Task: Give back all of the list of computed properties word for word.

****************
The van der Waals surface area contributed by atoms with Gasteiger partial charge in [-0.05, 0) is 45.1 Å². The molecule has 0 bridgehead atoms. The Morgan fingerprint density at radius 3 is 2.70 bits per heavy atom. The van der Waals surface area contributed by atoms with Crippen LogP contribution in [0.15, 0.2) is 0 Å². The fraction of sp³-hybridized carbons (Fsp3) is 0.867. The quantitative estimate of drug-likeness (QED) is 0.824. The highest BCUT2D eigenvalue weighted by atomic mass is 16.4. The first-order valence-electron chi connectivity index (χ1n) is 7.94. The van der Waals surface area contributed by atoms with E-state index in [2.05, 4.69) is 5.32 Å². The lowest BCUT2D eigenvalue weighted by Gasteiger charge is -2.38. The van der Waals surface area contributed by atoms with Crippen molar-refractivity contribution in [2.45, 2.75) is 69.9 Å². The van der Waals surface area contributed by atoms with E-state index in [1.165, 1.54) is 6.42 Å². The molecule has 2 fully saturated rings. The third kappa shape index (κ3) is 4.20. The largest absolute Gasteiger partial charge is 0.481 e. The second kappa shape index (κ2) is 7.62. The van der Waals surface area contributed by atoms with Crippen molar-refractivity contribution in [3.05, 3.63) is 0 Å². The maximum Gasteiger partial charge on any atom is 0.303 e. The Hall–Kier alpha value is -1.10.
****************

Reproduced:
The van der Waals surface area contributed by atoms with Gasteiger partial charge in [-0.05, 0) is 45.1 Å². The molecule has 0 bridgehead atoms. The Morgan fingerprint density at radius 3 is 2.70 bits per heavy atom. The van der Waals surface area contributed by atoms with Crippen LogP contribution in [0.15, 0.2) is 0 Å². The fraction of sp³-hybridized carbons (Fsp3) is 0.867. The quantitative estimate of drug-likeness (QED) is 0.824. The highest BCUT2D eigenvalue weighted by atomic mass is 16.4. The first-order valence-electron chi connectivity index (χ1n) is 7.94. The van der Waals surface area contributed by atoms with E-state index in [2.05, 4.69) is 5.32 Å². The lowest BCUT2D eigenvalue weighted by Gasteiger charge is -2.38. The van der Waals surface area contributed by atoms with Crippen molar-refractivity contribution in [2.45, 2.75) is 69.9 Å². The van der Waals surface area contributed by atoms with E-state index in [1.165, 1.54) is 6.42 Å². The molecule has 2 fully saturated rings. The third kappa shape index (κ3) is 4.20. The largest absolute Gasteiger partial charge is 0.481 e. The second kappa shape index (κ2) is 7.62. The van der Waals surface area contributed by atoms with Crippen molar-refractivity contribution in [3.05, 3.63) is 0 Å². The maximum Gasteiger partial charge on any atom is 0.303 e. The Hall–Kier alpha value is -1.10.